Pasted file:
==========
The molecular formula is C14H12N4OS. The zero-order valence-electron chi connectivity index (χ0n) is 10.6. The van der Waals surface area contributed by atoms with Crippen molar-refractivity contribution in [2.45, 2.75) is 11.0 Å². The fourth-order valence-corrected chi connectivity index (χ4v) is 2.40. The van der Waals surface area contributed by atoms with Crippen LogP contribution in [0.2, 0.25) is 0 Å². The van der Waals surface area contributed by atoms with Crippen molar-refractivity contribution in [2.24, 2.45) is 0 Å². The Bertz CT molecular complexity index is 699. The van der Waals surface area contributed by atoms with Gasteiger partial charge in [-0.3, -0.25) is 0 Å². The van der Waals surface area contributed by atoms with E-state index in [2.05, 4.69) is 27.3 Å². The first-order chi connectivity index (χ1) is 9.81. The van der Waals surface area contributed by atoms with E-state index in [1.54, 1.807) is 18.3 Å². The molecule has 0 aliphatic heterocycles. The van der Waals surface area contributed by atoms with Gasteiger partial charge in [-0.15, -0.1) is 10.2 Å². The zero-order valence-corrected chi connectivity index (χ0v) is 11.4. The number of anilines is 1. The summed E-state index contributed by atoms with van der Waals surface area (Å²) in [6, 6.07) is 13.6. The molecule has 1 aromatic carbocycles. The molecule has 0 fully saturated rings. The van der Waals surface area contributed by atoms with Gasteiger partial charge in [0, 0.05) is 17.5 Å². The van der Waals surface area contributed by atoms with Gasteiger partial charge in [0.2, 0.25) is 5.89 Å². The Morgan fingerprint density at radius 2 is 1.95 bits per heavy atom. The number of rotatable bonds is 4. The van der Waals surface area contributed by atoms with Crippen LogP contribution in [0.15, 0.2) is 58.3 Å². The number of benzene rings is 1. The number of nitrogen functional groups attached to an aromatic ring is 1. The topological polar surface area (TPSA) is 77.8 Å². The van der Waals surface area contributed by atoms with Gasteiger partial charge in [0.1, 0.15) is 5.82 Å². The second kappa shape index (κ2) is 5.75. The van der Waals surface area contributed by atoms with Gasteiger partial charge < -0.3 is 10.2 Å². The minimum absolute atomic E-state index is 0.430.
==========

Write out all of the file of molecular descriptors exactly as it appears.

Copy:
The molecular formula is C14H12N4OS. The zero-order valence-electron chi connectivity index (χ0n) is 10.6. The van der Waals surface area contributed by atoms with Crippen molar-refractivity contribution in [2.45, 2.75) is 11.0 Å². The fourth-order valence-corrected chi connectivity index (χ4v) is 2.40. The van der Waals surface area contributed by atoms with Crippen LogP contribution in [0.2, 0.25) is 0 Å². The van der Waals surface area contributed by atoms with Crippen molar-refractivity contribution in [2.24, 2.45) is 0 Å². The Bertz CT molecular complexity index is 699. The van der Waals surface area contributed by atoms with Gasteiger partial charge in [-0.3, -0.25) is 0 Å². The van der Waals surface area contributed by atoms with E-state index in [2.05, 4.69) is 27.3 Å². The first-order chi connectivity index (χ1) is 9.81. The van der Waals surface area contributed by atoms with E-state index in [1.54, 1.807) is 18.3 Å². The molecule has 0 aliphatic heterocycles. The van der Waals surface area contributed by atoms with Gasteiger partial charge in [-0.15, -0.1) is 10.2 Å². The zero-order valence-corrected chi connectivity index (χ0v) is 11.4. The number of anilines is 1. The summed E-state index contributed by atoms with van der Waals surface area (Å²) in [6, 6.07) is 13.6. The molecule has 1 aromatic carbocycles. The molecule has 0 fully saturated rings. The van der Waals surface area contributed by atoms with Gasteiger partial charge in [0, 0.05) is 17.5 Å². The van der Waals surface area contributed by atoms with Gasteiger partial charge in [0.2, 0.25) is 5.89 Å². The Morgan fingerprint density at radius 2 is 1.95 bits per heavy atom. The number of rotatable bonds is 4. The van der Waals surface area contributed by atoms with Crippen LogP contribution in [0.15, 0.2) is 58.3 Å². The number of benzene rings is 1. The number of nitrogen functional groups attached to an aromatic ring is 1. The topological polar surface area (TPSA) is 77.8 Å². The van der Waals surface area contributed by atoms with Gasteiger partial charge in [0.1, 0.15) is 5.82 Å². The second kappa shape index (κ2) is 5.75. The van der Waals surface area contributed by atoms with Gasteiger partial charge < -0.3 is 10.2 Å². The minimum absolute atomic E-state index is 0.430.